Thursday, February 2, 2012

The Freakshow & the Professor

Tonight Is What It Means to Be Young - Fire Inc. (mp3)
Out of the Frying Pan (And Into the Fire) - Meat Loaf (mp3)

I’m about to make a statement that might immortally rankle some of BOTG’s most loyal readers and it’s co-creator beyond repair: No one ever maximized the power and rock piano awesomeness of Roy Bittan like Jim Steinman.

The E Street Band’s “Professor” and a happily-hired gun who has played for dozens of artists over the years is the kind of pianist that makes kids like me love the piano and hate piano teachers. No, excuse me. Bittan is the pianist who eats those pianists for breakfast, who kills them in his sleep.

It’s unfair to say Steinman would be nothing without Bittan. Grossly unfair, because Steinman’s operatic schmaltzy pop muse is one of the most unique and flabbergasting hydra-vixens in the history of successful pop music. No way his muse looks a damn thing like Olivia Newton-John in Xanadu.

Steinman is the engine, Bittan's the handlebars on the motorbike careening into Hell. Some people would mistakenly think Meat Loaf is an essential part of the machine, but Steinman proved on any number of occasions that he didn’t need Meat Loaf nearly as much as Meat Loaf needed Steinman. Steinman gave Bonnie Tyler immortality. He gave Celine Dion and Air Supply tolerable songs. His songs almost made Streets of Fire watchable. (OK, that last part isn’t true. Nobody could have made Streets of Fire watchable, which is saying something, because Diane Lane is adorable.)

Meat Loaf was replaceable; Bittan is there on every song.

Although I never met him, don’t know him, and have never read more than a paragraph about him, I’m positive Jim Steinman is one of the freakiest freaky freakshows to ever make a bajillion dollars off rock music. As the first page of his web site convincingly observes, Bat Out of Hell is the only one in the All-Time Top 20 List of Best-Selling Rock Albums to be entirely written and composed by one person.

I’ve read a little more on Tom Scholz, the musician and creative force behind Boston who basically created and produced their debut album in his basement. It’s quite possible Sholz and Steinman were both the offspring of some Area 51 genetic experiment gone awry, freaks on leashes.

In pictures, Steinman looks like that nerd who was too cheesy to fit in with the goths or beatniks, so he just kept wearing leather and listening simultaneously to hard rock and Broadway shows in his garage. He had two record players hooked up. On one he’d play AC/DC, and on the other, Jesus Christ Superstar. On one, Foghat, on the other, My Fair Lady.

Wanna know the man who first discovered how perfectly the Pink Floyd album matched up with The Wizard of Oz? Damn straight it had to be Steinman, because Jim Steinman is like the Chuck Norris of modern music.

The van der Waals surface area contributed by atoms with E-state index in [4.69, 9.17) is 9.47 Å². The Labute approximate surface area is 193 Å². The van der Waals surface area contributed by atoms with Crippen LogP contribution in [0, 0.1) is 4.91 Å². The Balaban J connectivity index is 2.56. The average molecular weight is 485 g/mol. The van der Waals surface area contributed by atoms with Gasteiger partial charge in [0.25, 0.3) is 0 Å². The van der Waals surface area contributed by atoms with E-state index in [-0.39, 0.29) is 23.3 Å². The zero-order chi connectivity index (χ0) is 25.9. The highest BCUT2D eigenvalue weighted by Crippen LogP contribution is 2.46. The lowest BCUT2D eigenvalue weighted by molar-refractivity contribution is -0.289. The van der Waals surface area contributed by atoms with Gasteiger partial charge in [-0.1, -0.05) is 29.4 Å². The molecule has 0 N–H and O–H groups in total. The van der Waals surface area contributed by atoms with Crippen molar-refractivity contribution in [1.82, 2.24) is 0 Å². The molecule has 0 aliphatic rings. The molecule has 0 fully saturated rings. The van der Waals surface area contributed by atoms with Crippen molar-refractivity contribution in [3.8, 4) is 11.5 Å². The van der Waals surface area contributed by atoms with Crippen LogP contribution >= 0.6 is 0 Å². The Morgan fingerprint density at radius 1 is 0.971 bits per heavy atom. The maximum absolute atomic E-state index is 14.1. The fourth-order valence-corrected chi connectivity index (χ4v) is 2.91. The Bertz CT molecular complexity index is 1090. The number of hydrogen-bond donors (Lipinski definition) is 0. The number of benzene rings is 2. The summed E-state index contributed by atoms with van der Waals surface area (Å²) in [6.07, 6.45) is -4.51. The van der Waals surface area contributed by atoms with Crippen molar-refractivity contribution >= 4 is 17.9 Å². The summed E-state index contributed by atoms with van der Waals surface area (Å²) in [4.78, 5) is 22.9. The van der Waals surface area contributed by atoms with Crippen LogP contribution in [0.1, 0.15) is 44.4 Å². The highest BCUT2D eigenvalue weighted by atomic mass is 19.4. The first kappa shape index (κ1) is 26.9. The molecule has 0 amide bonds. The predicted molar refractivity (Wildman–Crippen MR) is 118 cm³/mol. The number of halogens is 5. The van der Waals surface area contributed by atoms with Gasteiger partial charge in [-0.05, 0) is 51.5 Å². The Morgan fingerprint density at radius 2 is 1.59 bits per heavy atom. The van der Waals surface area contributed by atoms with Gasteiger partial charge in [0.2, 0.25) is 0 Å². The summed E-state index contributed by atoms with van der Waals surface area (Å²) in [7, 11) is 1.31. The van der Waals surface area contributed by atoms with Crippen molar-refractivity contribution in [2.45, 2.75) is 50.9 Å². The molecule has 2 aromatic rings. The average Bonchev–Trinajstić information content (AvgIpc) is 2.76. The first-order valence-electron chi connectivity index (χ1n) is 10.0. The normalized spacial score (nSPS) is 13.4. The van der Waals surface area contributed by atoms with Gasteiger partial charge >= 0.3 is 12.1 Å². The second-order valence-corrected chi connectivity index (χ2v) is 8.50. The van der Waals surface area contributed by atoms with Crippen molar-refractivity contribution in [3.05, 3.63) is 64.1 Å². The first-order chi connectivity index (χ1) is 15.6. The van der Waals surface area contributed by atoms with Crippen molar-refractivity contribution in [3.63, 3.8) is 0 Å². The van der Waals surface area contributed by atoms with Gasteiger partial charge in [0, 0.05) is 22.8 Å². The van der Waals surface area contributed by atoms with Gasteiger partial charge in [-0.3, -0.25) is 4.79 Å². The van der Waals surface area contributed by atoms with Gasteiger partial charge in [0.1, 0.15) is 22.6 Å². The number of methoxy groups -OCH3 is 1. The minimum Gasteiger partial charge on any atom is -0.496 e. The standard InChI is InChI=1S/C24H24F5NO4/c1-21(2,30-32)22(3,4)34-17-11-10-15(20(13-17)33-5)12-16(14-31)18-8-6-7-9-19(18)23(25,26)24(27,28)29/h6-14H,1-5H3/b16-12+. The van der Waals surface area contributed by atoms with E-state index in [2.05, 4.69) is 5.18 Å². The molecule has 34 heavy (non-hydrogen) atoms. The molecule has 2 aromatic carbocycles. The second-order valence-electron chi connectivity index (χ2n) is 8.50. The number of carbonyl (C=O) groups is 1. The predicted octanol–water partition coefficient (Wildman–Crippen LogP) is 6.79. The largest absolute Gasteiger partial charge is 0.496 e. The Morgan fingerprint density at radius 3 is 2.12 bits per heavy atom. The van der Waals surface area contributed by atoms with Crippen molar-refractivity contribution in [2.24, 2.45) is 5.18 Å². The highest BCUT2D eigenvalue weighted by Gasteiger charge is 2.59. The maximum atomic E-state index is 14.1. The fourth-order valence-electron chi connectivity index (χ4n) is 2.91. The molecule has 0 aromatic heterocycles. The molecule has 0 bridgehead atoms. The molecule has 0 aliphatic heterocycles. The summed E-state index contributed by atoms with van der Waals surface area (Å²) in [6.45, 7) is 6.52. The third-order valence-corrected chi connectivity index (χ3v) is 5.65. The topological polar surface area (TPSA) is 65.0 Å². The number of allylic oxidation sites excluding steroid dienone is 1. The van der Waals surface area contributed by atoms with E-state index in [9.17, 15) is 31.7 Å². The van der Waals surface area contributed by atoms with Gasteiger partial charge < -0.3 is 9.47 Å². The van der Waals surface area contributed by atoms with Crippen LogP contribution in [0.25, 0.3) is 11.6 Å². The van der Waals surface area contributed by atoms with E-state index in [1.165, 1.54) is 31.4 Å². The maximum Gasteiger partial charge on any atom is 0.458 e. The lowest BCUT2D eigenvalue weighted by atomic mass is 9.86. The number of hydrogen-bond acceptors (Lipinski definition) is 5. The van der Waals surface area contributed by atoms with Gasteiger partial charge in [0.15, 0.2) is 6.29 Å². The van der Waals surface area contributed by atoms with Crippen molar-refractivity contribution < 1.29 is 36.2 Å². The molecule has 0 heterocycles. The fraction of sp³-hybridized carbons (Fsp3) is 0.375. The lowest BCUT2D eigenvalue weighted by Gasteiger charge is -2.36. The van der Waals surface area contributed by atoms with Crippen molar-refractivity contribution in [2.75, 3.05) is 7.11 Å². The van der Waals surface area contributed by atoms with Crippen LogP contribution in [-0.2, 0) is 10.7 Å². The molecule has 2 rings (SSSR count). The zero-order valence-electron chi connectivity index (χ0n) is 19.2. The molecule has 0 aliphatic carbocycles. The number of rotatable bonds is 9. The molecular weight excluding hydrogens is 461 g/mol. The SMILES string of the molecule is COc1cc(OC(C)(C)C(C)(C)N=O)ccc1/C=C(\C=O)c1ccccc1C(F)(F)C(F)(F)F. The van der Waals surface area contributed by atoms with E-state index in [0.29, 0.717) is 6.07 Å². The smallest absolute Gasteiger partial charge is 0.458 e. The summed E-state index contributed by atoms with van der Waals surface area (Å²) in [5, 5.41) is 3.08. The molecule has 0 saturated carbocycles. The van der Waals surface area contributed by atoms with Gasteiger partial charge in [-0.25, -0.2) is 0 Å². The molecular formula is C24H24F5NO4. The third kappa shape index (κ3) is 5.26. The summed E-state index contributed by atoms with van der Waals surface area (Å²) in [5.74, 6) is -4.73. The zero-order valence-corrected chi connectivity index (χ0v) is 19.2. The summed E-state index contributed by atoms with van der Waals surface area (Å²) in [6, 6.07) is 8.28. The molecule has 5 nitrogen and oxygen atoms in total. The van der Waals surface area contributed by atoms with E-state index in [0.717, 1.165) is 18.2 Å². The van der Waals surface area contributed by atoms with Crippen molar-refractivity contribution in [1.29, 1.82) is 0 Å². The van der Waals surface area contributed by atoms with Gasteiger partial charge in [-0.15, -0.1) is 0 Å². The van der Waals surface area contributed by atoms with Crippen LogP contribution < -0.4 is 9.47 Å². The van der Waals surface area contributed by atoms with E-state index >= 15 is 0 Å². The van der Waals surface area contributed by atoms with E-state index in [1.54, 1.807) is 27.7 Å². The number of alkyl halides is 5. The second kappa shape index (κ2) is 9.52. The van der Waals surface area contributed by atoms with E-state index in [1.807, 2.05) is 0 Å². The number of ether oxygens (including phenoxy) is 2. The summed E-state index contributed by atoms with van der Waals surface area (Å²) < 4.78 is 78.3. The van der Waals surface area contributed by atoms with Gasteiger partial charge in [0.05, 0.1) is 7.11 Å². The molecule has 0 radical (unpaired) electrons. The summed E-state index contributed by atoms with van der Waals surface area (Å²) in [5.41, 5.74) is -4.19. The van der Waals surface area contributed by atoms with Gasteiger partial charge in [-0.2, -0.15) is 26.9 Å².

I can make fun of him all I want. I can make fun of his music, too. He writes music that begs to be mocked, performed by singers who are in all ways unhip. He doesn’t pick singers for their cool quotient; he nabs them for their ability to sell a used Pinto to Mitt Romney. His singers, given the right material, are expert salespeople.

Recently I went back and started watching the first season of GLEE, and I can promise you from now to the day I die that GLEE would never exist without Jim Steinman. That show’s ability to intertwine schmaltz, drama and comedy so swiftly and seamlessly is loved and despised for the same reason Steinman’s music is.

When you listen to Steinman, and when you watch GLEE, it’s hard to know exactly which emotion you’re supposed to feel. Worse, just when you commit to laughing or crying, something happens to totally yank the tablecloth from under your meal.

And I get it, why some people would despise this music, despise Steinman. But I've gotta believe that even those who hate him have to admit that he brought something unique to the landscape, a non-conformist with a vicious hook and the inability to keep songs under seven minutes.

Everytime I hear “Thunder Road” I want to write a love letter to Roy Bittan. I hope everytime Bittan hears the opening sequence in “I’d Do Anything for Love” he wants to write Steinman a love letter, too.


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troutking said...

There is no doubt that the Born to Run album--in particular Thunder Road, Backstreets and Jungleland--inspired Jim Steinman. Unfortunately, much to the detriment of the music, he amped up the intensity and neglected the emotional honesty and insight and the power of restraint that Bruce's music also contains. The Professor is also very good on Dire Straits Making Movies album. Your point is well taken but I think when Roy explains his decision to "give up higher education to rock the nation" he'd still point to Born to Run as his crowning achievement. Technical proficiency differences aside, does he want Thunder Road or Two outta Three Ain't Bad played at his funeral?

Billy said...

Blessings to our difference of opinion, Trout. I only believe Roy is the lynchpin to Steinman's music and only a (vital) member of the composite whole with the E Street Band.

By no means am I claiming Steinman superior to Springsteen -- he falls behind alphabetically and artistically -- only that Steinman gives Roy the prime real estate in his compositions where in Springsteen's, Roy's just one of many cool neighbors.

Bob said...

It's hard even for a snob like me not to have a soft spot for the Meatloaf songs.

BeckEye said...

I've declared my love for Steinman many, many times. And that "Streets of Fire" soundtrack is fantastic.

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